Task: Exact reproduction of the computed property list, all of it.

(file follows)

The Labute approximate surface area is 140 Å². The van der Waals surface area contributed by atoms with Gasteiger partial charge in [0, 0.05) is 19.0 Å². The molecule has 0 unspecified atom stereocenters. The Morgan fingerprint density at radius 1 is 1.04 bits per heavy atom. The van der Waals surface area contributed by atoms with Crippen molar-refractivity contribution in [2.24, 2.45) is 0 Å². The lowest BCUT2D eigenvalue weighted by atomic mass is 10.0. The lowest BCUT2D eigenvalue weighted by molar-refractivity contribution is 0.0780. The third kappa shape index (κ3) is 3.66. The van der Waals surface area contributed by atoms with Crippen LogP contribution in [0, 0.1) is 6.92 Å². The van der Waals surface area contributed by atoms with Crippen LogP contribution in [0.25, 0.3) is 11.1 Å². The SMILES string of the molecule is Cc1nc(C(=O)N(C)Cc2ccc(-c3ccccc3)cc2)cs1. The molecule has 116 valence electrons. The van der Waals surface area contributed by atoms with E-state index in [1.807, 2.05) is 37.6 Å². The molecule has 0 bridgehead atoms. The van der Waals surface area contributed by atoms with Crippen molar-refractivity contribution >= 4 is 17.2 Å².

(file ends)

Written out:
The Labute approximate surface area is 140 Å². The van der Waals surface area contributed by atoms with Gasteiger partial charge in [0, 0.05) is 19.0 Å². The molecule has 0 unspecified atom stereocenters. The Morgan fingerprint density at radius 1 is 1.04 bits per heavy atom. The van der Waals surface area contributed by atoms with Crippen molar-refractivity contribution in [2.24, 2.45) is 0 Å². The lowest BCUT2D eigenvalue weighted by atomic mass is 10.0. The lowest BCUT2D eigenvalue weighted by molar-refractivity contribution is 0.0780. The third kappa shape index (κ3) is 3.66. The van der Waals surface area contributed by atoms with Crippen LogP contribution in [0, 0.1) is 6.92 Å². The van der Waals surface area contributed by atoms with Crippen LogP contribution in [0.25, 0.3) is 11.1 Å². The SMILES string of the molecule is Cc1nc(C(=O)N(C)Cc2ccc(-c3ccccc3)cc2)cs1. The molecule has 116 valence electrons. The van der Waals surface area contributed by atoms with E-state index in [1.807, 2.05) is 37.6 Å². The molecule has 0 bridgehead atoms. The van der Waals surface area contributed by atoms with Crippen molar-refractivity contribution >= 4 is 17.2 Å².